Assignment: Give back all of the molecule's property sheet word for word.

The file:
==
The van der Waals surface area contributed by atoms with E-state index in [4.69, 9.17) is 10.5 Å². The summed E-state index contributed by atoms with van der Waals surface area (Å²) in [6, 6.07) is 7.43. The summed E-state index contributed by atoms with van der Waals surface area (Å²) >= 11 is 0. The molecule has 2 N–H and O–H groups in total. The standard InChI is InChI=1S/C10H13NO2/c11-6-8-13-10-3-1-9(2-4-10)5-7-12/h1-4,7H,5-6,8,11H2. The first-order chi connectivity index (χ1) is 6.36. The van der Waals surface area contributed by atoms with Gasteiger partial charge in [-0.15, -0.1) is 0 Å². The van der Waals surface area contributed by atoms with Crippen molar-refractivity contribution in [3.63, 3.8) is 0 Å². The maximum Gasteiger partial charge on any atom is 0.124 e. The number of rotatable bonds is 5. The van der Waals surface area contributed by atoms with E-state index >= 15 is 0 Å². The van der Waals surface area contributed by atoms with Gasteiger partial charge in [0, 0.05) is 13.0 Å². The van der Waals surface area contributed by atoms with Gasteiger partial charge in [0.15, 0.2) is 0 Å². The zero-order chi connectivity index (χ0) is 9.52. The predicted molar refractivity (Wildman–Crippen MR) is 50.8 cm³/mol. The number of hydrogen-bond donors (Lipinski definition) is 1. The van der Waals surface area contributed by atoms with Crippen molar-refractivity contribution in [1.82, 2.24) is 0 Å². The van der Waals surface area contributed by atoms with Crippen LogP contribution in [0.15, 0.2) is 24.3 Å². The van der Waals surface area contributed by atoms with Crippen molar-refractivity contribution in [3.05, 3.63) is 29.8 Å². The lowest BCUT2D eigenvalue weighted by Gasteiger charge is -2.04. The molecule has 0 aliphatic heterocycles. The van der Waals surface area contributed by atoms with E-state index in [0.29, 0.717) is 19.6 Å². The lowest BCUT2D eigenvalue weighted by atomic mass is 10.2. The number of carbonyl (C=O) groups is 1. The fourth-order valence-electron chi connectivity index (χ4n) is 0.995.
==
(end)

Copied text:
The van der Waals surface area contributed by atoms with E-state index in [4.69, 9.17) is 10.5 Å². The summed E-state index contributed by atoms with van der Waals surface area (Å²) in [6, 6.07) is 7.43. The summed E-state index contributed by atoms with van der Waals surface area (Å²) >= 11 is 0. The molecule has 2 N–H and O–H groups in total. The standard InChI is InChI=1S/C10H13NO2/c11-6-8-13-10-3-1-9(2-4-10)5-7-12/h1-4,7H,5-6,8,11H2. The first-order chi connectivity index (χ1) is 6.36. The van der Waals surface area contributed by atoms with Gasteiger partial charge in [-0.15, -0.1) is 0 Å². The van der Waals surface area contributed by atoms with Crippen molar-refractivity contribution in [3.63, 3.8) is 0 Å². The maximum Gasteiger partial charge on any atom is 0.124 e. The number of rotatable bonds is 5. The van der Waals surface area contributed by atoms with E-state index >= 15 is 0 Å². The van der Waals surface area contributed by atoms with Gasteiger partial charge in [0, 0.05) is 13.0 Å². The van der Waals surface area contributed by atoms with Gasteiger partial charge in [0.15, 0.2) is 0 Å². The zero-order chi connectivity index (χ0) is 9.52. The predicted molar refractivity (Wildman–Crippen MR) is 50.8 cm³/mol. The number of hydrogen-bond donors (Lipinski definition) is 1. The van der Waals surface area contributed by atoms with Crippen molar-refractivity contribution in [1.82, 2.24) is 0 Å². The van der Waals surface area contributed by atoms with Crippen LogP contribution in [0.15, 0.2) is 24.3 Å². The van der Waals surface area contributed by atoms with Crippen molar-refractivity contribution in [3.05, 3.63) is 29.8 Å². The lowest BCUT2D eigenvalue weighted by Gasteiger charge is -2.04. The molecule has 0 aliphatic heterocycles. The van der Waals surface area contributed by atoms with E-state index in [0.29, 0.717) is 19.6 Å². The lowest BCUT2D eigenvalue weighted by atomic mass is 10.2. The number of carbonyl (C=O) groups is 1. The fourth-order valence-electron chi connectivity index (χ4n) is 0.995.